Beer that Recycles Its Carbon Dioxide

By: John A. Lanier

A company called Earthly Labs has developed a technology that allows breweries to capture the carbon dioxide created when they brew their beer. The breweries can then reuse that carbon dioxide, reducing their reliance on purchases of the gas and making for beer that tastes even better.

Photo credit: Earthly Labs and SanTan Brewing Co.

It’s been nearly a year since I last wrote a blog about beer. That feels like too long, so let’s go ahead and rectify that. The fun thing about this post is that it’s not just about beer - it’s about a way to help solve climate change, advance the circular economy, and make beer taste better all at the same time! So let’s crack one open and dive in.

Beer is an Art and a Science

We start with the process of brewing. Beer is the end product of taking four ingredients and putting them through a series of biochemical reactions. The four ingredients are water, barley, hops, and yeast. The biochemical reactions include malting the barley, creating the mash, boiling the wort, and fermentation (remember that last one, because we are going to come back to it in a moment). Lastly, brewers need some way to get their beer to us thirsty folk, so commercial breweries have complex industrial processes for kegging/bottling/canning the beer.
 
There are two times when carbon dioxide (CO2) plays a part in the brewing process detailed above. The first comes during fermentation, when the yeast starts chowing down on the sugars in the wort. More scientifically, the yeast breaks the bonds of glucose molecules through a series of reactions, culminating in two main chemical byproducts - CO2 and CH3-CH2-OH. That bit of alphanumeric soup at the end has another name - ethanol, or ethyl alcohol. In other words, the yeast is what gives beer both its carbonation (the CO2) and its alcohol. For a variety of reasons though, which mostly relate to getting the flavor of the beer just right, quite a bit of the CO2 from fermentation is vented out of the brewing process.
 
Which brings us to the second time CO2 is involved in the process. When getting ready to keg, bottle or can the beer, brewers typically add a bit more CO2 to it so that the beer has enough carbonation to not taste flat. Most will purchase the CO2 they need from a supplier of the gas. So think about that for a second. During fermentation, yeast makes CO2 that brewers vent out into the air. Then later, those brewers pay for the same gas they let disperse into the atmosphere (where it inconveniently contributes to the warming of our planet). Unfortunately, commercial CO2 suppliers generally create it by burning natural gas. Wouldn’t it be better to … you know … save some of that CO2 from the fermentation process for later?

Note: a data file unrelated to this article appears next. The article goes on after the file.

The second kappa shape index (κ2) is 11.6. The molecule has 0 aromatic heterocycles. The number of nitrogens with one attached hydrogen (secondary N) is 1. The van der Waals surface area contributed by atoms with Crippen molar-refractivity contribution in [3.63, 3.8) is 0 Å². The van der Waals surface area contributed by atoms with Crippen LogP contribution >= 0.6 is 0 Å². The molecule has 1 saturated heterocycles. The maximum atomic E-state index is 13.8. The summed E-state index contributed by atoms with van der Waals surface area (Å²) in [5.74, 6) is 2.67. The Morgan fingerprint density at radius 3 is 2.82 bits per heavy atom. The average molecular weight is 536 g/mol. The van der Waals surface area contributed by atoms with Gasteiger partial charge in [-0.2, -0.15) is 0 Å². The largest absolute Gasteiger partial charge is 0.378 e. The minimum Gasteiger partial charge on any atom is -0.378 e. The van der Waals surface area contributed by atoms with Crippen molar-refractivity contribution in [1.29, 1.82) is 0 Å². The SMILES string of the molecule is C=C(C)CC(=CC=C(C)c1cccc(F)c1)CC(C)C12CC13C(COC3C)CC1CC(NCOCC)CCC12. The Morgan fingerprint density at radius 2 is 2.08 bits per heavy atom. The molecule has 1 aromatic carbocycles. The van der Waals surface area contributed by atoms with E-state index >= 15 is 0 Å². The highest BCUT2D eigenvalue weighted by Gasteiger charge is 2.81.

Hooray Beer that Recycles Its CO2!

Yes, yes it would. And that right there is the business model of Earthly Labs. They developed a small-scale carbon capture system specifically designed for beer fermentation. Affectionately named “CiCi,” the system receives the vented gas from the fermentation process and then strips out everything but the CO2, storing it for later use in the process. It’s a brilliant circular economy and climate change solution. According to their calculations, each CiCi unit has the annual ability to reduce carbon emissions equivalent to the planting of 1600 trees per year.
 
They have multiple success stories since their founding in 2016. On their YouTube channel, you can find examples of clients using CiCi from Jackson Hole, Wyoming to Austin, Texas to Nashville, Tennessee. Just last month, the Tampa Bay Times wrote about a brewery in Clearwater, Florida that has installed the system.
 
As an individual who has a particular fondness for good beer, I was also keen to hear the brewer in Wyoming talk about the difference in quality CiCi delivered. Apparently, capturing your own CO2 makes for tastier beer, because when brewers buy the gas from providers, it is not quite as pure as what CiCi can deliver. This is a sentiment that was echoed by the Florida brewery as well.
 
On the off chance that any of you are friends with brewers, bring Earthly Labs up. As far as I’m concerned, I don’t see any reason why their solution shouldn’t be industry standard. Not only do they have cool technology, but they also have set big goals for being part of solving the climate crisis. They want to scale to the point where they remove 1 billion tonnes of CO2 from the atmosphere, and that’s a really big number. I guess we’ll have to get to work drinking more beer that recycles its own CO2 (but, as always, please drink responsibly!).
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